Pakistan protests US court verdict on neuroscientistSeptember 24th, 2010 - 7:18 pm ICT by IANS
By Awais Saleem
Islamabad, Sep 24 (IANS) Top Pakistani leaders have protested the sentencing by a US court of a Pakistani-origin neuroscientist to 86 years in prison on charges of being a suicide bomber and having links with the Al Qaeda.
Aafia Siddiqui, a Massachusetts Institute of Technology (MIT) graduate, was arrested in 2008 from Afghanistan on suspicions of being a suicide bomber and was accused of carrying sensitive information about US installations and explosive material with her.
She was also charged with an attempt to assault US investigators at the time of the investigations and firing at will by grabbing an unattended rifle.
After a trial in the US federal court in New York, Siddiqui was sentenced Thursday to 86 years in prison on seven different charges.
The verdict has been received with severe criticism in Pakistan where there is deep sympathy for Siddiqui and many people there feel she may have been framed.
Top Pakistani officials and legislators have also joined in the vociferous demands for her return to Pakistan.
Prime Minister Yousuf Raza Gilani, addressing the senate Friday, said the government had spent $2 million on the legal battle in the US and was determined to do everything it could to bring her back.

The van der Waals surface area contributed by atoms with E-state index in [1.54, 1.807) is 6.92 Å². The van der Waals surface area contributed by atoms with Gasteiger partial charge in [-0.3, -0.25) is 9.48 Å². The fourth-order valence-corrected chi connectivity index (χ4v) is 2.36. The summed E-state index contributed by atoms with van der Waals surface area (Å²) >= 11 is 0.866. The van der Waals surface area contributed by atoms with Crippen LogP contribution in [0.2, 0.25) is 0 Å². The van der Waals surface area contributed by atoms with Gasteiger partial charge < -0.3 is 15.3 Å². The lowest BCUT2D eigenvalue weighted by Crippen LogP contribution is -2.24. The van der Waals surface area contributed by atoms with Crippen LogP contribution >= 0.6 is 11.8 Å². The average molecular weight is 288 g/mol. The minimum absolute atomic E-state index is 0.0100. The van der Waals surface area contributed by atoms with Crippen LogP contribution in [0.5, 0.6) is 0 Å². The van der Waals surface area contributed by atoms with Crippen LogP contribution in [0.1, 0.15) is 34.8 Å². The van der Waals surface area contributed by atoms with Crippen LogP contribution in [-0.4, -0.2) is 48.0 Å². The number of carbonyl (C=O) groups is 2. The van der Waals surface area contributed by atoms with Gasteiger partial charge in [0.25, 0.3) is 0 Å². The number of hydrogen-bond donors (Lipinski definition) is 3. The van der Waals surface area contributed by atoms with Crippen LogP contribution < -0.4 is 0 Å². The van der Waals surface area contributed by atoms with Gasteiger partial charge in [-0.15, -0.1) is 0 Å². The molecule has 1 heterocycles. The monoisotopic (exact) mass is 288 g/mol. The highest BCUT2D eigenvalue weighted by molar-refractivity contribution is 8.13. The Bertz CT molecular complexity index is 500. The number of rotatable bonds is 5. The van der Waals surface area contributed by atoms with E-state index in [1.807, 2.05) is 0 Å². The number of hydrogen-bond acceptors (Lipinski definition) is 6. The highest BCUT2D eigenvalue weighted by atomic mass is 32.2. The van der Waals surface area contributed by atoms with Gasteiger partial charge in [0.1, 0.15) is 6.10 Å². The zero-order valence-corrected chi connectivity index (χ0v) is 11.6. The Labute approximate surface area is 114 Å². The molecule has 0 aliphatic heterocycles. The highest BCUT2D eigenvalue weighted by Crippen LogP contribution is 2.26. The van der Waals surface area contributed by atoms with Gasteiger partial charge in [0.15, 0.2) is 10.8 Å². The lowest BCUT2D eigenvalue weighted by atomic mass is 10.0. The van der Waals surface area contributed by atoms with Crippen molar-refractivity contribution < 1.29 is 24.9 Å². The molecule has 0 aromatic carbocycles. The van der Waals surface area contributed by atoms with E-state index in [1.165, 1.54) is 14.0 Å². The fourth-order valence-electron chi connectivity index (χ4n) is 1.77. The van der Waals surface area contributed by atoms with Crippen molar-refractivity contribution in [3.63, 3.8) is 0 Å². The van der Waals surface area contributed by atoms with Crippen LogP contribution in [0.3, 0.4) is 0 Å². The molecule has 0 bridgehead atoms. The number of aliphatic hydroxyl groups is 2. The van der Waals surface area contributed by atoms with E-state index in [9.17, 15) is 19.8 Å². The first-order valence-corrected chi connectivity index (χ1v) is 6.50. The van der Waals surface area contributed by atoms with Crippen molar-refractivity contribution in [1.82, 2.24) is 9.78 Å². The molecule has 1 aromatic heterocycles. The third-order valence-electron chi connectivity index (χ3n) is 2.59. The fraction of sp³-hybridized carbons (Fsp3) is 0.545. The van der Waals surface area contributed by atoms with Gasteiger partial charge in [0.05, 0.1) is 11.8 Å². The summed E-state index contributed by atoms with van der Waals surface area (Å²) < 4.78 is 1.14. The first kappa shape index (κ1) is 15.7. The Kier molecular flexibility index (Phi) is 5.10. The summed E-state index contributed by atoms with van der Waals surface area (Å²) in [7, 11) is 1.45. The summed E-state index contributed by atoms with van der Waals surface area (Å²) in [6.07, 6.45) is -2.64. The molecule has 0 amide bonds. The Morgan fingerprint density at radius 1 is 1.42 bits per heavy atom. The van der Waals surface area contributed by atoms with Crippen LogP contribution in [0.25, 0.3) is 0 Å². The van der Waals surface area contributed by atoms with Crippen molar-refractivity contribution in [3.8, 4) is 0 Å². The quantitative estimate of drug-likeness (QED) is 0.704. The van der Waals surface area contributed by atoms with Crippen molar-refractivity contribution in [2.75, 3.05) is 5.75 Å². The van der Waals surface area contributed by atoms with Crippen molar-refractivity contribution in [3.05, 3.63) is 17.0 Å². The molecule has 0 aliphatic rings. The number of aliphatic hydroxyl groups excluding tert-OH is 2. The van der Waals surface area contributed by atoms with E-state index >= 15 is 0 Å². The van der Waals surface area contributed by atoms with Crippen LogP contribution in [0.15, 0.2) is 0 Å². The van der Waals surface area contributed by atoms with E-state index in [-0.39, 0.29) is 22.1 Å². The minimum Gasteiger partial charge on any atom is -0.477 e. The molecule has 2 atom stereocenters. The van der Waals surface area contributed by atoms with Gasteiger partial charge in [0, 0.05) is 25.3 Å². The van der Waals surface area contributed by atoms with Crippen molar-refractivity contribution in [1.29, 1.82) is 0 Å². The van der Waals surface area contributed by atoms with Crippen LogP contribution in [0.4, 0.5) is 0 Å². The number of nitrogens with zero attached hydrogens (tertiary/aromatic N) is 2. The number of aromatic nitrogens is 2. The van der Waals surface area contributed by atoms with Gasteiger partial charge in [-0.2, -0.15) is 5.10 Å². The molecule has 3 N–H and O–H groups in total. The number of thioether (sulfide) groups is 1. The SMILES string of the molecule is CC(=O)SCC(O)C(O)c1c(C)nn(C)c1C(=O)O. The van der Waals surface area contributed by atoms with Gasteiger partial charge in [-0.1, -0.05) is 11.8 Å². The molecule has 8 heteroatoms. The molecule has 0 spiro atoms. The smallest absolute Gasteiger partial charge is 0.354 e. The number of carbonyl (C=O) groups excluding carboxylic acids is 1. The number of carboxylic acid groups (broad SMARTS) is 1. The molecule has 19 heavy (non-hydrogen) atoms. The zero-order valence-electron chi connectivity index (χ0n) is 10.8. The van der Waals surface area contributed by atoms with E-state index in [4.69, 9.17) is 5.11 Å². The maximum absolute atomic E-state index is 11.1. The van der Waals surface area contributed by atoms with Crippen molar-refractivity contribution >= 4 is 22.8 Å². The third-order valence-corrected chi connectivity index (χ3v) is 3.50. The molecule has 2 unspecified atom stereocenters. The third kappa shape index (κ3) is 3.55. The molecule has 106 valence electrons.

Interior Minister Rehman Malik said the government would take up the matter with US authorities to demand Siddiqui’s return to Pakistan as a prisoner.
Meanwhile, Fozia Siddiqui, sister of Aafia, has alleged that the government did not try to defend Aafia properly during the legal battle.
Former prime minister Nawaz Sharif has even said if there are any charges against Aafia Siddiqui, she could be tried in Pakistan. “The Musharraf regime shamelessly handed over the daughter of the land to the US,” he said.
Talha Mahmood, chairman of the standing committee on interior affairs, condemned the US for the verdict.
“I met her in the US prison and saw the brutal torture marks,” he said adding that the Pakistan government failed to take up this matter forcefully with the US.
Several protests were also staged Friday in different cities of Pakistan.
Police resorted to shelling at protesters in Karachi and Islamabad, while security around US consulates and other important buildings was beefed up to ward off any threat.
(Awais Saleem can be contacted at firstname.lastname@example.org)
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